Friday, January 08, 2010

Best of 2009: Not Good Enough

Today, I'm going to highlight a few books that I liked throughout the year or found noteworthy for some reason, but didn't make my top ten books of 2009. These aren't books eleven, twelve, thirteen, etc. so don't confuse them as such. Just books that I feel like pointing out for whatever reason.

Captain Britain & MI:13 by Paul Cornell, Leonard Kirk, Mike Collins, and Ardian Syaf. Two years in a row, this book makes one top ten list and fails to make another. It made the top ten I gave CBR, but has fallen off from the final list thanks to me reconsidering the order and, well, I bought and read Asterios Polyp. It's a great comic and, this year, it had some of its best writing and art. The "Vampire State" storyline was refreshing and surprising throughout. A vampire story -- hell, a Dracula story that was original and innovative. I'm tempted to name this the best comic of 2009 for that reason alone. Okay, not really tempted, but it's the sort of thing one says in these situations. It doesn't make the list, because the Meggan-centred annual was mediocre and, honestly, it doesn't hold up as well in rereadings. When I reread the entire Captain Britain & MI:13 series for the blogathon this summer, I didn't enjoy it as much as I did the first time around. I've seen it missing from a lot of lists (including the CBR one), which is surprising since it was praised heavily when it was coming out. I think it's a victim of people forgetting that it existed when it came time to make the lists and I just wanted to show that I didn't forget it... it just didn't make the cut. Barely. I wonder if it would have had it not ended...

The Unwritten by Mike Carey and Peter Gross. I want to like this book more than I actually do. It should be on my top ten list, honestly, given my academic background. A comic about the power and wonder of literature... gee, could it be any more of a wet dream for a guy with a master's in English? But, there's something lacking. Maybe it's the slow pacing, the cold, clinical way it's told... that I'm still not entirely sure what the book is actually about... Maybe it's that the book seems like it's trying very, very hard to be clever and smart, and it's hard to love something that's so screaming for attention like that. I don't mean to harp on the book's negatives since I did come here to point out that it's very good. I look forward to each issue and have no doubt that this could become my favourite comic in any given month. It just hasn't yet.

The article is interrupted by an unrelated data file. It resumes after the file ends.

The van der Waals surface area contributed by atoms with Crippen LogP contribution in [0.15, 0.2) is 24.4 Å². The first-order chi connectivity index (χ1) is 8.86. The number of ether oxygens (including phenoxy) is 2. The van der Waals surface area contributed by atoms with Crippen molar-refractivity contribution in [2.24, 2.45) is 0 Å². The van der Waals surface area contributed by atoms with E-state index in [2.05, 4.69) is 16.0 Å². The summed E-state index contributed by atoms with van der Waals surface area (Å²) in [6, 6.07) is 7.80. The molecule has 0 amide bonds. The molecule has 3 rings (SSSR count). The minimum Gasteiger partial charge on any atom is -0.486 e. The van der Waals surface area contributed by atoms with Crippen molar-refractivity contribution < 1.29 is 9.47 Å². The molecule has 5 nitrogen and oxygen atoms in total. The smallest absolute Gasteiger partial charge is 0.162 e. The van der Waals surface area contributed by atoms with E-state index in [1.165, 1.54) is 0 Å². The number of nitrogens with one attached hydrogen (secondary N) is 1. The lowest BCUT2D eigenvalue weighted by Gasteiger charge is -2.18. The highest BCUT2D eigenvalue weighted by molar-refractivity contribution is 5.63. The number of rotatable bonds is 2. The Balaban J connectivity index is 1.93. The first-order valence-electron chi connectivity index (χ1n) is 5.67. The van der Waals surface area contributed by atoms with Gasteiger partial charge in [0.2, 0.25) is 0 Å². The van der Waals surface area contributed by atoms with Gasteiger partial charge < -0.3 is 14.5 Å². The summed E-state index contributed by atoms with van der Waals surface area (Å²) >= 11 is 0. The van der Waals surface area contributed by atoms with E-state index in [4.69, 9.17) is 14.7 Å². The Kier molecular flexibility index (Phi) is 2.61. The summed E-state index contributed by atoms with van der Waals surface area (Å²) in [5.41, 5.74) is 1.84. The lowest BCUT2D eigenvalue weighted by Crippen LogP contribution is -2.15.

"Boo-tleg" by Ben Jones from Bart Simpsons's Treehouse of Horror #15. I had originally meant to discuss the whole book, but I reviewed enough anthologies this year for CBR to learn that I hate talking about anthologies. Focus on one thing too much and it seems like an uneven review, but making room for everything means there's no depth. Anthologies make me spend the other time trying to find that balance between breadth and depth, and I don't want to this time. I want to point out "Boo-tleg" by Ben Jones as I fucking love this story. I reread it last night and, man oh man, did it make me laugh. It's weird and wild and off-the-wall... in it, bootleg, cheap candy sold at the Kwik-E-Mart begins killing people, so Apu has bootlegs of the dead people made... and it's just fucking weird. And funny. Jones makes fun of The Simpsons, American culture, and also uses the sort of jokes you'd find in The Simpsons. It's an odd line to walk and, by the end, it becomes some 'misguided' mixture of odd cultural stereotypes, like he took a character from every crappy Simpsons knock-off worldwide and stuck them in the same show. Each time I read it, I a different bit makes me laugh. Like, on the first page, the thing I find funniest is that Chief Wiggum died at some point prior to this story -- and, like, the idea that the fat, bumbling cop being alive/dead is the key difference between this reality and the true Simpsons reality. Somehow, he would have stopped Apu and it wouldn't become Da Slimpsonz... what a fucking absurd idea, but it makes me laugh.